Last week I listed a variety of commercial sport food supplements that athletes often use to provide fluid, energy, and electrolytes. Using these types of products correctly leads to relatively little risk with respect to safety and legality for the athlete. However, another category of supplements poses huge issues: ergogenic aids. Ergogenic aids are defined as any external influence created to enhance sport performance. So, while this can mean anything from an oral product to those spiffy new running shoes, today I'm going to focus on the powders and pills that so many athletes know and experiment with. So, going forward, any time I use the word "supplement" in this post, I'll be referring to ergogenic aids in the form of powders, pills, capsules, or tablets (also known as dietary supplements).
The Nutrition Business Journal estimated that sales of all nutritional supplements (including vitamins and minerals) in the United States in 2010 was somewhere around $28.7 billion. Supplements sales have steadily increased 6-7% per year since 2009, which is higher than the 5% growth the industry saw yearly from 2000-2009. Sales were highly driven by dietary supplements such as vitamin D, probiotics, fish oil, and CoQ10.
With the multitude of products on the market today, how do you know if what you're taking is safe (won't affect your short- and long-term health), effective (actual does what it claims to do), and legal (doesn't contain banned substances for your sport)? Before I go any further, let me be clear on one point: If you are under the age of 18, you should not be taking ANY ergogenic aids. The long-term effects of most supplements on growing athletes has either not been studied or is unfavorable. So, until you are 18, don't even think about it!
Under the Dietary Supplement Health and Education Act of 1994 (DSHEA), "the
dietary supplement or dietary ingredient manufacturer is responsible for
ensuring that a dietary supplement or ingredient is safe before it is marketed.
The FDA is responsible for taking action against any unsafe dietary supplement
product after it reaches the market" [www.fda.gov]. Did you read that correctly? The manufacturers of dietary supplements can essentially put anything they want on the market without prior approval or testing. The FDA will only monitor that supplement if people complain/file grievances. Does that sound backwards to anyone else? The FDA also states that manufacturers have to provide a truthful label, with all ingredients listed on that label. However, we know from countless studies that this often is not the case, leading to many positive drug tests in athletes who thought they were taking one thing, but actually were ingesting something quite different. In addition, claims can be made on the label based on the manufacturer's interpretation of the scientific literature, but these are often misleading. For example, a claim made on the label could be based on studies done on mice taking doses too high for human consumption.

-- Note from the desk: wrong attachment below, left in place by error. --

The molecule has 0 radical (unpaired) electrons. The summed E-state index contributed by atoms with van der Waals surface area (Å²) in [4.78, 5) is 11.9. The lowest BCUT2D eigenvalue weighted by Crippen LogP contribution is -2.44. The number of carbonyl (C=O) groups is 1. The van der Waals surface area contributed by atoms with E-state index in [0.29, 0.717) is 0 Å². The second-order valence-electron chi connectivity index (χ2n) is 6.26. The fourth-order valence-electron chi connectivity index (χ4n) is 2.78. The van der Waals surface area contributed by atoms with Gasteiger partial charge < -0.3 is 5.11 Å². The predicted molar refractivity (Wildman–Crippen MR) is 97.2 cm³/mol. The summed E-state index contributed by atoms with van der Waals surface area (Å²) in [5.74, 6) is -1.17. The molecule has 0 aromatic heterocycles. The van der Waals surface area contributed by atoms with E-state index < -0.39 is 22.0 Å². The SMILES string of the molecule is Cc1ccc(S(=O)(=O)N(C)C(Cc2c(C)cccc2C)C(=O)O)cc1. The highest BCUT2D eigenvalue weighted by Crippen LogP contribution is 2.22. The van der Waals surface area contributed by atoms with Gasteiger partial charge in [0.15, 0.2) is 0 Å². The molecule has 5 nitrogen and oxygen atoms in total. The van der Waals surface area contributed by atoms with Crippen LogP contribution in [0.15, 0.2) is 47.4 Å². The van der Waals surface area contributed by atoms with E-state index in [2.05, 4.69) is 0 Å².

While some companies do follow good manufacturing practices (GMPs), too many others do not. In a study conducted by the International Olympic Committee, of 634 supplements tested from 13 different countries, 94 supplements (14.8%) contained prohibited substances. Another 10% showed possible presence of steroids. That means that 1 out of every 4 supplements contained prohibited substances. Products that tested positive were from all over the world.
As an athlete, it is your job to know what you can and cannot take. Sports governing bodies (i.e. the NCAA, IOC, etc.) publish lists of banned substances every year. That means if you test positive for those, you are done competing. Note that they don't list specific supplements that contain the banned supplements, which is why working with a sports dietitian is so important. Saying "I didn't know" is not a good defense. Note also that just because a product is "Natural" does not equate to safe.
Safety and legality aside, also realize that supplement companies do not have to prove a supplement's effectiveness or potency before placing it on the market. That means you could be ingesting mainly flour with a little caffeine for effect (a common ingredient included in pills so athletes feel like the supplement is "doing something").
How do you evaluate the safety & effectiveness of supplements?
Meet with a registered sports dietitian, who is qualified to assess your supplements. You can also check out the National Institute of Health Office of Dietary Supplements website to do your own research.
How do you assure the quality of your supplements?
Look for NSF-certified products. NSF International (www.nsf.org) are products that are certified to be clean. Go here and you can actually search by supplement name to determine if it is NSF-certified. You can also check consumerlab.com as well as www.cfsan.fda.gov . However, realize that even when using certified products, you are still risking a positive drug test. Any product can be contaminated since there is nothing in place to prevent this.
If you choose to take a supplement, make sure you do not take more than the recommended dose (sometimes even this dose is unnecessarily high). If you are in college, semi-pro, or pro sports, inform your team sports dietitian, sports doc, or athletic trainer about what you are taking. If you are feel you are having a reaction to the supplement such as headache, upset stomach, dehydration, etc., stop taking the product immediately!
Come back next week for Supplement Series Part 3. I'll discuss the 5 most common ergogenic aids and evaluate their effectiveness with respect to athletic performance.